CharlieApp: Relatively new to the SaaS scene, Charlie is a free tool that gives users important information about the participants in meetings they have scheduled. A free debriefing tool? We'll take it. Charlie just completed its seed round in October of last year, but is already making waves in the SaaS industry as a unique, value-adding solution that's free of cost and possesses tremendous potential.

6) Zoho vs. 11) ToutApp

​Zoho: An elder statesman of the CRM sphere, Zoho has grown over the years into a full-service suite for companies, providing Customer Success, Email Hosting and Accounting features, among others, to its users. How many users, you ask? 13 million. That's more than enough to make Zoho a potential powerhouse in this year's March SaaSness Tournament.

ToutApp: One of the hottest SaaS companies entering this year's tournament, ToutApp is riding a wave of positive momentum that will hopefully carry over into its tourney performance. Fresh off a $15 million dollar Series B round, ToutApp and its colorful cast of leaders (Taweed Khader, better known as T.K., and Daniel Barber-Trenbath foremost among them) are perhaps the fastest-growing sales acceleration platform on the market and have potential to make a major splash in this year's tournament.

3) SilverPop vs. 14) ConnectAndSell

SilverPop: One of, if not the oldest SaaS companies in this year's tournament (at the ripe old age of 16), SilverPop is a venerable representative of both the Marketing Automation industry and the Atlanta tech scene. Acquired by IBM just under a year ago, SilverPop is most definitely a heavy-hitter in this year's tournament and one of the multiple Marketing Automation tools capable of making waves in the bracket. 

ConnectAndSell: Part of the old guard for sales enablement, ConnectAndSell appropriately matches up against a fellow tenured SaaS company in the 1st Round of this year's tournament. ConnectAndSell's software offers a diverse suite of features that includes sales acceleration tools, competitor intelligence and benchmarking and organization of important KPIs.  Whether that will be enough to overcome SilverPop in Round 1 remains to be seen.

7) LogMeIn vs. 10) Segment.io

LogMeIn: LogMeIn IPO'ed 5 years ago, which is an eternity in this tournament. The force behind remote connectivity tools like the omnipresent Join.me, LogMeIn is a lone wolf in this year's tournament, in terms of its sub-industry within SaaS.  Akin to the Gonzagas and Davidson mid-majors of the actual NCAA tournament, LogMeIn is the industry stalwart representing an entire SaaS subset.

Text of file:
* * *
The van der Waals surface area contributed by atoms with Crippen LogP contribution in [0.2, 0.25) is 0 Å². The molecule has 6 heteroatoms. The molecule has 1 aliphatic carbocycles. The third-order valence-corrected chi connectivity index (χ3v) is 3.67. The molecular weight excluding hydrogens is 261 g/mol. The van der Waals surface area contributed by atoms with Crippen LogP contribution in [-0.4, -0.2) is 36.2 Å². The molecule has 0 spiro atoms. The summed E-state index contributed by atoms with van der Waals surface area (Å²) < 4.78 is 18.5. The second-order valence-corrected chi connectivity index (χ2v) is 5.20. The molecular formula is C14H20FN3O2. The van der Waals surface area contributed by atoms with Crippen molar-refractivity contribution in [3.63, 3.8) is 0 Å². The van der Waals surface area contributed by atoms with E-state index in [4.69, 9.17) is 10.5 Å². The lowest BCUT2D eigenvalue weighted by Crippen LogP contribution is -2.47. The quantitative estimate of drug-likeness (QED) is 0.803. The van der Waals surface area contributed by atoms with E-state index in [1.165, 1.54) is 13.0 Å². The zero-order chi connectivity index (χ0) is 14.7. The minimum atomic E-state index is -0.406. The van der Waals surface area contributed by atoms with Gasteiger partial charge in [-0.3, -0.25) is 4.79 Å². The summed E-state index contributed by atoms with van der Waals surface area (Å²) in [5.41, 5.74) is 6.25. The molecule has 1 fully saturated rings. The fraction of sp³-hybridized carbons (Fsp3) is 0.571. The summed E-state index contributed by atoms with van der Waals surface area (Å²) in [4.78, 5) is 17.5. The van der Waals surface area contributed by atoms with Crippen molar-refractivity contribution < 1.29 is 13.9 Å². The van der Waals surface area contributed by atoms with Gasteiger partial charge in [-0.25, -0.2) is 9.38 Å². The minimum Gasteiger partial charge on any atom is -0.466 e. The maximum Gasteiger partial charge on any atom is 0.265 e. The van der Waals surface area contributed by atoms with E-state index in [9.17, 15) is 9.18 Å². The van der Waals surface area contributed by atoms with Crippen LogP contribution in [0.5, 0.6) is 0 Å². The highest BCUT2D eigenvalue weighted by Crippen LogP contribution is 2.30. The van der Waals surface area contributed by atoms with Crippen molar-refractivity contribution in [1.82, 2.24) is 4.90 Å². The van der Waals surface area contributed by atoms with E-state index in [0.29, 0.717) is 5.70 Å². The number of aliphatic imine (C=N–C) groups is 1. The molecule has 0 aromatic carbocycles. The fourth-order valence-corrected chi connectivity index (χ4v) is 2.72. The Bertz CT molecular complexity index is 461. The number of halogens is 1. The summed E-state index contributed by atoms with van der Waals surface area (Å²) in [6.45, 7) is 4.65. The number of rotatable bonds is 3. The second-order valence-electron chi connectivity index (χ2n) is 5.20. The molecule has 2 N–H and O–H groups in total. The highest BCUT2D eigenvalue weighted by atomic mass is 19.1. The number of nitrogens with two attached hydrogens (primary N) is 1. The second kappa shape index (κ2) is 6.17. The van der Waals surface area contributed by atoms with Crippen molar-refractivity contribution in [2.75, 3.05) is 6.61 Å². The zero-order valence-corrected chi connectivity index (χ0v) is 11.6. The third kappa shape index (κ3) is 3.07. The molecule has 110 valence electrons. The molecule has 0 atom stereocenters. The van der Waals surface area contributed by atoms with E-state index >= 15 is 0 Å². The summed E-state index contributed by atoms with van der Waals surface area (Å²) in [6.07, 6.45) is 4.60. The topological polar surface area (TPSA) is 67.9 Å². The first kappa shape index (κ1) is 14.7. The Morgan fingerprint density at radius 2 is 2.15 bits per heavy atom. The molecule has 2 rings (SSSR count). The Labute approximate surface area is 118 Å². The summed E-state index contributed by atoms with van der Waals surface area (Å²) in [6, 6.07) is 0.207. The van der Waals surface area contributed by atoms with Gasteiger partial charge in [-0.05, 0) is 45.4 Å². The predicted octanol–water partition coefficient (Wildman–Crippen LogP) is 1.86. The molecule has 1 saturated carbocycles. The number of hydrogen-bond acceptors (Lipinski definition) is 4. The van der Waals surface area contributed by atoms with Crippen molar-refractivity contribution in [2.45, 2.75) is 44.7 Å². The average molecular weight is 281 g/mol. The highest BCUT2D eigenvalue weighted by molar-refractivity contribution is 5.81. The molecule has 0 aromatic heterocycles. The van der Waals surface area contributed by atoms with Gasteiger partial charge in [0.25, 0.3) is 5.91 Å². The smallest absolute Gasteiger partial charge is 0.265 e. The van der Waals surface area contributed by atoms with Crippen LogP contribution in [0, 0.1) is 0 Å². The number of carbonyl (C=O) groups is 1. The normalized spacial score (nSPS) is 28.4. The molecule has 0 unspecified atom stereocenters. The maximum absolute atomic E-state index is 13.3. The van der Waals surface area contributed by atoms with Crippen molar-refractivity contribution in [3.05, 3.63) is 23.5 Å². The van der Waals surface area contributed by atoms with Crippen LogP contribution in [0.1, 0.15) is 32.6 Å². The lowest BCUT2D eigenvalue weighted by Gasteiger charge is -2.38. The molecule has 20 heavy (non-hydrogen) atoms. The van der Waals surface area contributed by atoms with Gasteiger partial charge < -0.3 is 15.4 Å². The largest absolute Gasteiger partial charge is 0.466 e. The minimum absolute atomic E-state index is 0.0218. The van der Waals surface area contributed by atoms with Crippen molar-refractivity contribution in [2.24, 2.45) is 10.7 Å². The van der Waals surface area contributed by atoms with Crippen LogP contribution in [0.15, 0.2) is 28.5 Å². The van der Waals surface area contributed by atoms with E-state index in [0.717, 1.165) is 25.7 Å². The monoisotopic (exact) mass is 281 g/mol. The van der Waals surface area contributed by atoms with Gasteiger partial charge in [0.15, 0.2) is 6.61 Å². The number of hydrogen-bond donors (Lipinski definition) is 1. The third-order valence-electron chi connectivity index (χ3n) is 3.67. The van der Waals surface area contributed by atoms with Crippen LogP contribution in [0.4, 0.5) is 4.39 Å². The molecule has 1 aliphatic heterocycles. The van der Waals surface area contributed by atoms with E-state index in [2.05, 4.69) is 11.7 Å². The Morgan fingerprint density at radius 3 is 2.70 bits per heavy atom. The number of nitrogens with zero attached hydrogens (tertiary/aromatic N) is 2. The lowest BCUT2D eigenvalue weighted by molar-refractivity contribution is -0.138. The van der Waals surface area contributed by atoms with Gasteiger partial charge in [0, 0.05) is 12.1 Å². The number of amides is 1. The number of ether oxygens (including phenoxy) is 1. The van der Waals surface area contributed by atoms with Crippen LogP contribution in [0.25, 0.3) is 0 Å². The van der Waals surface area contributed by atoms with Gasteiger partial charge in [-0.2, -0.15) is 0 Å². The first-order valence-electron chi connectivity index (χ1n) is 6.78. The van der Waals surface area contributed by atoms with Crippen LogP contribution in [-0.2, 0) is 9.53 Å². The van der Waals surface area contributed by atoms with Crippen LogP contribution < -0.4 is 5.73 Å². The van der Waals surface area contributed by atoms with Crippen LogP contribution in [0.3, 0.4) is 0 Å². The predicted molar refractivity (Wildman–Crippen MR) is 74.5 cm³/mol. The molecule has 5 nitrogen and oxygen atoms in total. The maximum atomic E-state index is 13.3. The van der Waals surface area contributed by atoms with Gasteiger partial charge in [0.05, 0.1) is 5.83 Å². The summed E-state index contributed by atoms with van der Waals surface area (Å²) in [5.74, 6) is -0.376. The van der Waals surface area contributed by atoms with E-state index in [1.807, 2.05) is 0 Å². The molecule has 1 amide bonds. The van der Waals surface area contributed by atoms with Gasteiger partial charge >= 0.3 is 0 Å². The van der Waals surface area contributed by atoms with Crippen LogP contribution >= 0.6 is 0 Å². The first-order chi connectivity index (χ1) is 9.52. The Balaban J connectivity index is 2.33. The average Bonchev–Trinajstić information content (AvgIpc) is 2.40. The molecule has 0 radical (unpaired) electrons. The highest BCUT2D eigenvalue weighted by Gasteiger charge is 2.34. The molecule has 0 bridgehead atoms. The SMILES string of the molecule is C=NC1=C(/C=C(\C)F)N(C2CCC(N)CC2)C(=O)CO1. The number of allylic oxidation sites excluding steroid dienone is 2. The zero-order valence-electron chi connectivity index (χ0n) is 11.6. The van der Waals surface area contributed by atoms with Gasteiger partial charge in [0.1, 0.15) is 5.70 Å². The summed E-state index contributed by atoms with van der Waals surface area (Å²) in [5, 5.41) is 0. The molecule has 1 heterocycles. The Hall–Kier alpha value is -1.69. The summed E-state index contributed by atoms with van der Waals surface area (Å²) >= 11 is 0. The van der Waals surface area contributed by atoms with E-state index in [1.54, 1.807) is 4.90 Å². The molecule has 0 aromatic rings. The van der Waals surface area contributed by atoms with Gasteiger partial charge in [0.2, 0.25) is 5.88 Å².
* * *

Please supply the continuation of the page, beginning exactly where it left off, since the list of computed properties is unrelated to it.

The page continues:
Segment.io: A popular customer success solution, San-Francisco-based Segment.io specializes in collecting, organizing and transmitting customer data. The product can track how users interact with your product and can help foster a powerful feedback loop between your marketing, sales and customer success teams. Segment recently closed a serious Series A round, raising $15 million dollars from the likes of VC titans Kleiner Perkins and Accel Partners.  

2) Marketo vs. 15) Infer

Marketo: A household name in Marketing, Marketo is a veritable juggernaut that is coming up on the 2nd anniversary of its IPO. Most companies are thrilled to make it to a Series A -- Marketo made it to a Series F. Over 3 years ago. They're a potential major player in this year's SaaS tournament, although they've drawn an intriguing 1st Round matchup in Infer.

Infer: Fresh off a $25 Million Series B Round and backed by SaaS heavyweights such as Redpoint Ventures and Andreesen Horowitz, Infer represents the new vanguard of predictive analytics. Utilizing tons of data points to "score" a company's leads and prospects as they progress through the sales funnel, Infer is a powerful tool and a hot name in SaaS that could cause more trouble for Marketo than the average 15-seed.

 

Analytics Region

1) Hubspot vs. 16) Outreach.io

Hubspot: Hubspot may lack the tenure or market penetration of other Marketing Automation platforms, but that doesn't change the fact that it is the undisputed top contender of SaaS Marketing solutions in this year's tournament. Less than 6 month removed from an IPO, Hubspot also represents the vanguard of the Boston-area tech scene and is backed by leading Venture Capital firms like Sequoia Capital and Google Ventures. The company's social credentials are also staggering, claiming more than 300,000 blog subscribers in addition to its customer base of over 13,000 companies.